Kikuchiyo's death scene in Akira Kurosawa's classic Seven Samurai. The entire character's arc leads to his final redeeming moment and then the scene happens and you are forced to deal with the duality of your feelings. It is like losing a kid brother after spending 2.5 hours rolling your eyes at his antics.
I do not see it as a defeat;
if not as hope and salvation
let us not forget the saving hand in a free fall.
To all this if we add your soundtrack of Tubular bells
increases its meaning.
The pigeon that already comments, gives me sensation of peace.

It's my way of interpreting what I felt at the time.

regards
Lluis Abad

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Sep 22nd, '17, 12:08
Adagio
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Re: Favorite movie moments

by Steve@Adagio » Sep 22nd, '17, 12:08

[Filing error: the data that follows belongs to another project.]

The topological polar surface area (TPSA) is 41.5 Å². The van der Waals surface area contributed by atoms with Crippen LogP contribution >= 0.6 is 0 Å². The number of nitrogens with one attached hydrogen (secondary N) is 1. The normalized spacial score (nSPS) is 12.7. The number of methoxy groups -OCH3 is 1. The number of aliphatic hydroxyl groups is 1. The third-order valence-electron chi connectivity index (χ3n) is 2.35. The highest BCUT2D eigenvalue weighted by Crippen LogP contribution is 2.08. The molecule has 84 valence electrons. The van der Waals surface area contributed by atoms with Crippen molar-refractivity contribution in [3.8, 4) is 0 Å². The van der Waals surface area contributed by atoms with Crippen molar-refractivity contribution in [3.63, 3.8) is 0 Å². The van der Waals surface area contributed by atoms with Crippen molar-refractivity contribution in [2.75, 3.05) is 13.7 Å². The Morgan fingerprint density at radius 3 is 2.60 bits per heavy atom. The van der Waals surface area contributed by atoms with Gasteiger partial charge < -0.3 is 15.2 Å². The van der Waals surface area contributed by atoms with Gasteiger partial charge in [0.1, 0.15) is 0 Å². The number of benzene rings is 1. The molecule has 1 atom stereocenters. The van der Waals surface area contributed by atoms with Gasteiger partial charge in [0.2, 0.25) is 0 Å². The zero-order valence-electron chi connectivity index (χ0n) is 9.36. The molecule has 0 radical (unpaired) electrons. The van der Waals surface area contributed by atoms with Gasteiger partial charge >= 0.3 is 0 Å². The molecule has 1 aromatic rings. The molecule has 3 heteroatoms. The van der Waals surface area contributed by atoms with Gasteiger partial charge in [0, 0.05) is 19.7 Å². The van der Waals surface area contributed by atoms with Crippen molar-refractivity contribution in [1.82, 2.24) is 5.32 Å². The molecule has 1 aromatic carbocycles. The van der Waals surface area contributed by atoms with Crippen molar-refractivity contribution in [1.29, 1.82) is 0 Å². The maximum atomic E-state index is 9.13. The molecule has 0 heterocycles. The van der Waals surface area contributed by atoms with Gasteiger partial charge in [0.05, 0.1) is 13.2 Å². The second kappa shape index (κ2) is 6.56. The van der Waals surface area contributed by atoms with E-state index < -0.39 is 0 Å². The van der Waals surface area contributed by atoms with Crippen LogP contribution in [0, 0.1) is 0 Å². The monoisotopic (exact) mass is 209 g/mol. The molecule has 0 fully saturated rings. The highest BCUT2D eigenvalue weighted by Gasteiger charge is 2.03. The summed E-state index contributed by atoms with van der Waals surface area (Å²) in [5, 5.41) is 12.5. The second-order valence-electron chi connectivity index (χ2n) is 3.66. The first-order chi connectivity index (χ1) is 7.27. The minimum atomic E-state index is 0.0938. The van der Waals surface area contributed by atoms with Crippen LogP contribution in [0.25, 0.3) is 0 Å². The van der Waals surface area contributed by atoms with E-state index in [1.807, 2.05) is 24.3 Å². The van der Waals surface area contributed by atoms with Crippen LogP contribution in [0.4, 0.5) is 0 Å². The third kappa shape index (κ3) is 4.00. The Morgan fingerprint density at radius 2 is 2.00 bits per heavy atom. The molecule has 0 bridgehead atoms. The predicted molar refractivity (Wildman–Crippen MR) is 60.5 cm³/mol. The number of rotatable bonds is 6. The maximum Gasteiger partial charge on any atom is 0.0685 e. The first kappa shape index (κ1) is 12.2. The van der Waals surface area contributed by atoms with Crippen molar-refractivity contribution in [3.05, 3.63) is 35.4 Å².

LAC wrote:
Steve@Adagio wrote:
LAC wrote: scene from my favorite movie is
"Blade Runner" on the roof Harrison Ford and Rutger Hauer,
and the symbolism of the dove in the rain

good luck :wink:
I see your scene and raise you the defeatist, and almost war-like zen that overcame our friendly toys during the furnace scene in Toy Story 3. I know it is an animated scene, but that 3 minutes of CGI conveyed panic, fighting for survival, realization, acceptance, and hope.


I also recommend

SPOILERS

Kikuchiyo's death scene in Akira Kurosawa's classic Seven Samurai. The entire character's arc leads to his final redeeming moment and then the scene happens and you are forced to deal with the duality of your feelings. It is like losing a kid brother after spending 2.5 hours rolling your eyes at his antics.